Only five days after the explosion, on May 1, 1986, the Soviet authorities in Chernobyl made a terrible discovery: the core of the exploded reactor was still melting. The core contained 185 tons of nuclear fuel, and the nuclear reaction continued at an alarming rate.
Beneath these 185 tons of molten nuclear material was a reservoir of five million gallons of water. Water was used in the power plant as a coolant, and the only thing that separated the core of the melting reactor from the water was a thick concrete slab. The melted core slowly burned through this plate, descending to the water in a smoldering stream of molten radioactive metal.
If this white-hot, melting core of the reactor touched the water, it would cause a massive, radiation-contaminated steam explosion. The result could be radioactive contamination of much of Europe. In terms of the death toll, the first Chernobyl explosion would have looked like a minor incident.
For example, journalist Stephen McGinty wrote: “This would lead to a nuclear explosion, which, according to the calculations of Soviet physicists, would have caused the fuel vaporization in three other reactors, razed 200 square kilometers [77 square miles] to the ground, destroyed Kiev, polluted the water supply system used by 30 million inhabitants and made northern Ukraine uninhabitable for more than a century ”(The Scotsman, March 16, 2011).
The School of Russian and Asian Studies in 2009 gave an even darker assessment: if the melting core of the reactor reached the water, the subsequent explosion "would destroy half of Europe and make Europe, Ukraine and part of Russia uninhabited for about 500, 000 years."
Experts working on site saw that the melting core was devouring that very concrete slab, burning it - getting closer to the water every minute.
The engineers immediately developed a plan to prevent possible explosions of the remaining reactors. It was decided that three people would go in scuba gear through the flooded chambers of the fourth reactor. When they reach the coolant, they will find a pair of shut-off valves and open them so that water completely flows out of there until the reactor core comes into contact with it.
For millions of people in the USSR and Europeans, who faced inevitable death, illness and other damage due to the impending explosion, this was an excellent plan.
What could not be said about the divers themselves. Then there was no worse place on the planet than a reservoir of water under the slowly melting fourth reactor. Everyone knew perfectly well that anyone who gets into this radioactive brew will be able to live long enough to complete their work, but perhaps no more.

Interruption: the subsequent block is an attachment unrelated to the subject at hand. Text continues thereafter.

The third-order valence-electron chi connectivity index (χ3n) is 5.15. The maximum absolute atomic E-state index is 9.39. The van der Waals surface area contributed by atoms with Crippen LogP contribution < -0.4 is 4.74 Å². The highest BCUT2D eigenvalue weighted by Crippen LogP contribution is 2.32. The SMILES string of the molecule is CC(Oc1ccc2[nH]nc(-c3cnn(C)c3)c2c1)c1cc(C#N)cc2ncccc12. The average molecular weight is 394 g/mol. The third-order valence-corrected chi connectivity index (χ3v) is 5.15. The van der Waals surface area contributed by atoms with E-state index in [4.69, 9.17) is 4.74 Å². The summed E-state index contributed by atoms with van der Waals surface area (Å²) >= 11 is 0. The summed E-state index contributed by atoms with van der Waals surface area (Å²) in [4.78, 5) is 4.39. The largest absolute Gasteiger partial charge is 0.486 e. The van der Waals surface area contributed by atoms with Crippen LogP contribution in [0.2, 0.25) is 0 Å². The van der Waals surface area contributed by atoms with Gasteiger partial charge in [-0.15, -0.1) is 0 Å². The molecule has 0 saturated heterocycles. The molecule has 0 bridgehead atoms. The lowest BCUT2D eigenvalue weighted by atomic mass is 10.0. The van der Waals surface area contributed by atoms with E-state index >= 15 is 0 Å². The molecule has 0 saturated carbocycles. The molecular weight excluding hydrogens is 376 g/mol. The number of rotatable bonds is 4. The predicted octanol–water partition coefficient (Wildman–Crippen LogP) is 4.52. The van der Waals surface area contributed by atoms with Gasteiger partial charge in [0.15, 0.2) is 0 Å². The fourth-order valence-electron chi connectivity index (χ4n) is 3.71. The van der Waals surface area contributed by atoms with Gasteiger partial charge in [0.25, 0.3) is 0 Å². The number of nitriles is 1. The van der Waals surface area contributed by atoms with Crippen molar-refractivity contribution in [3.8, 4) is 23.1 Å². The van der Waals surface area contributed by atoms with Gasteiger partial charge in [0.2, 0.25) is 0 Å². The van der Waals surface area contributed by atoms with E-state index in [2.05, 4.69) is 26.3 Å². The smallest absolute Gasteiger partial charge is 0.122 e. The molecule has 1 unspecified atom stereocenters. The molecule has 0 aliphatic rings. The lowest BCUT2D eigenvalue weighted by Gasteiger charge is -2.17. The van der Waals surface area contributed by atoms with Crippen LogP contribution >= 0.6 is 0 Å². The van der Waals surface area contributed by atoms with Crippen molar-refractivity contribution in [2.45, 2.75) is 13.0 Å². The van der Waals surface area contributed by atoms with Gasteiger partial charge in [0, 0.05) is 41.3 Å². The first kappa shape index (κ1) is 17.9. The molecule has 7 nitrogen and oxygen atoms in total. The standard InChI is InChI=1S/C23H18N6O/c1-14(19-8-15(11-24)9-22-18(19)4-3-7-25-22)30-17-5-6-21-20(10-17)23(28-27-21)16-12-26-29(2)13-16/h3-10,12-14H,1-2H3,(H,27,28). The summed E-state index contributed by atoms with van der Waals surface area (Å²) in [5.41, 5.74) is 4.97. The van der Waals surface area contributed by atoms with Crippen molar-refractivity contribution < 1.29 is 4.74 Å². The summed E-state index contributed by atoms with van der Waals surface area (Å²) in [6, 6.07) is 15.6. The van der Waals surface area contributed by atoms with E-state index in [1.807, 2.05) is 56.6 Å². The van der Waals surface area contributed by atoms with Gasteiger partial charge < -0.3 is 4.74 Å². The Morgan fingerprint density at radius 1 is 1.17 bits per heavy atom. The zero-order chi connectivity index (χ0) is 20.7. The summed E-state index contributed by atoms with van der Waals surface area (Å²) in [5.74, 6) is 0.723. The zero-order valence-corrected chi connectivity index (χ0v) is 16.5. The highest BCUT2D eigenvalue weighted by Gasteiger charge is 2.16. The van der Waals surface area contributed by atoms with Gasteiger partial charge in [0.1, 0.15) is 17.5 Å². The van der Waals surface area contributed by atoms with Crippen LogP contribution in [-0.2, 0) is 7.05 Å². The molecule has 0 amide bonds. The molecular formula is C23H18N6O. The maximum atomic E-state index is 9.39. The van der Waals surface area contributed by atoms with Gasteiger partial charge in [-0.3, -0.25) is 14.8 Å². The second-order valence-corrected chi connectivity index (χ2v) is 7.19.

The Soviet authorities explained the circumstances of the impending second explosion, the plan for its prevention and the consequences: in fact, it was inevitable death from radiation poisoning.
Three people volunteered.
The three men volunteered to help, knowing that this would probably be the last thing they would do in their lives. They were a senior engineer, a mid-level engineer, and a shift supervisor. The shift supervisor's job was to hold the underwater lamp so engineers could identify the valves that needed to be opened.
The next day, the Chernobyl troika donned their gear and plunged into the deadly pool.
The pool was pitch black, and the light from the shift supervisor's waterproof lantern was reported to be dim and intermittently extinguished.
We were moving forward in the murky darkness, the search did not bring any results. The divers sought to complete the radioactive voyage as soon as possible: at every minute of diving, isotopes freely destroyed their bodies. But they still haven't found the drain valves. And so they continued their search, even though the light could go out at any moment, and darkness could close over them.
The lantern really burned out, but this happened after its beam had pulled the pipe out of the darkness. The engineers noticed her. They knew that the pipe leads to the same valves.
The divers in the dark swam to the place where they saw the pipe. They grabbed it and began to rise, grabbing it with their hands. There was no light. There was no protection against radioactive, destructive ionization for the human body. But there, in the darkness, there were two valves that could save millions of people.
The divers opened them, and water gushed out. The pool began to empty quickly.
When the three men returned to the surface, their work was done. NPP employees and soldiers greeted them as heroes, and they really were. It is said that people literally jumped for joy.
Over the next day, all five million gallons of radioactive water flowed out from under the fourth reactor. By the time the melting core located above the pool made its way to the reservoir, there was no more water in it. The second explosion was avoided.
The results of analyzes carried out after this dive, converged on one thing: if the trio had not plunged into the pool and drained it, from a steam explosion that would change the course of history, millions of people would have died.
Over the next days, three began to show the inevitable and unmistakable symptoms: radiation sickness. After a few weeks, all three died.
The men were buried in lead coffins with sealed lids. Even deprived of life, their bodies were soaked through with radioactive radiation.
Many heroes went to feats for the sake of others, having only a small chance to survive. But these three men knew they had no chance. They peered into the depths where certain death awaited them. And plunged into them.
Their names were Alexey Ananenko, Valery Bespalov and Boris Baranov.
Three people who saved millions.